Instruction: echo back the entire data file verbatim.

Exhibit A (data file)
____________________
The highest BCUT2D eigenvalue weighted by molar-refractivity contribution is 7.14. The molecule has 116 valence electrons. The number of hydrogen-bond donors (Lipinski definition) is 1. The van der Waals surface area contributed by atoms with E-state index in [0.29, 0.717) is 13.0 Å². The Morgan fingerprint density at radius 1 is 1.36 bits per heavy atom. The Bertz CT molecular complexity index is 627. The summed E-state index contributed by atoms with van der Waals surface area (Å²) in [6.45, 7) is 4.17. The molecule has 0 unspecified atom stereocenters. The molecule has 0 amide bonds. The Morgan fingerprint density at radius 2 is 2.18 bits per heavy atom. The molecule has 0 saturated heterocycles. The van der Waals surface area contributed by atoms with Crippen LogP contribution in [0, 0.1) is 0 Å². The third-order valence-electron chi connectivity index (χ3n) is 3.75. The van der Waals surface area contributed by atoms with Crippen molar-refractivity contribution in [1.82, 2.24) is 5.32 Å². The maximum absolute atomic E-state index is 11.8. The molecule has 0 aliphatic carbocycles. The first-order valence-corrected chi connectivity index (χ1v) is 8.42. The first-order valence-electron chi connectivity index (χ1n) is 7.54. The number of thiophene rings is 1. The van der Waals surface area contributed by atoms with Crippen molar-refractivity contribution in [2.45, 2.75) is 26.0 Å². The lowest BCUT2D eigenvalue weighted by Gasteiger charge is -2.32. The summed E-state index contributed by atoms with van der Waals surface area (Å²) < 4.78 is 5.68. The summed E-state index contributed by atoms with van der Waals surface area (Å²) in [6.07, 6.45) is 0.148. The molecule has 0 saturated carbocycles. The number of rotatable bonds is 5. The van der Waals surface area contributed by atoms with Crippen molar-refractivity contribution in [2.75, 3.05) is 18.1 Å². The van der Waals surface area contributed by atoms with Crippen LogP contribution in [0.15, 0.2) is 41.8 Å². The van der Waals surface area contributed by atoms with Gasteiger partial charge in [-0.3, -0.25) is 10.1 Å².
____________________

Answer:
The highest BCUT2D eigenvalue weighted by molar-refractivity contribution is 7.14. The molecule has 116 valence electrons. The number of hydrogen-bond donors (Lipinski definition) is 1. The van der Waals surface area contributed by atoms with E-state index in [0.29, 0.717) is 13.0 Å². The Morgan fingerprint density at radius 1 is 1.36 bits per heavy atom. The Bertz CT molecular complexity index is 627. The summed E-state index contributed by atoms with van der Waals surface area (Å²) in [6.45, 7) is 4.17. The molecule has 0 unspecified atom stereocenters. The molecule has 0 amide bonds. The Morgan fingerprint density at radius 2 is 2.18 bits per heavy atom. The molecule has 0 saturated heterocycles. The van der Waals surface area contributed by atoms with Crippen LogP contribution in [0, 0.1) is 0 Å². The third-order valence-electron chi connectivity index (χ3n) is 3.75. The van der Waals surface area contributed by atoms with Crippen molar-refractivity contribution in [1.82, 2.24) is 5.32 Å². The maximum absolute atomic E-state index is 11.8. The molecule has 0 aliphatic carbocycles. The first-order valence-corrected chi connectivity index (χ1v) is 8.42. The first-order valence-electron chi connectivity index (χ1n) is 7.54. The number of thiophene rings is 1. The van der Waals surface area contributed by atoms with Crippen molar-refractivity contribution in [2.45, 2.75) is 26.0 Å². The lowest BCUT2D eigenvalue weighted by Gasteiger charge is -2.32. The summed E-state index contributed by atoms with van der Waals surface area (Å²) < 4.78 is 5.68. The summed E-state index contributed by atoms with van der Waals surface area (Å²) in [6.07, 6.45) is 0.148. The molecule has 0 saturated carbocycles. The number of rotatable bonds is 5. The van der Waals surface area contributed by atoms with Crippen molar-refractivity contribution in [2.75, 3.05) is 18.1 Å². The van der Waals surface area contributed by atoms with Crippen LogP contribution in [0.15, 0.2) is 41.8 Å². The van der Waals surface area contributed by atoms with Gasteiger partial charge in [-0.3, -0.25) is 10.1 Å².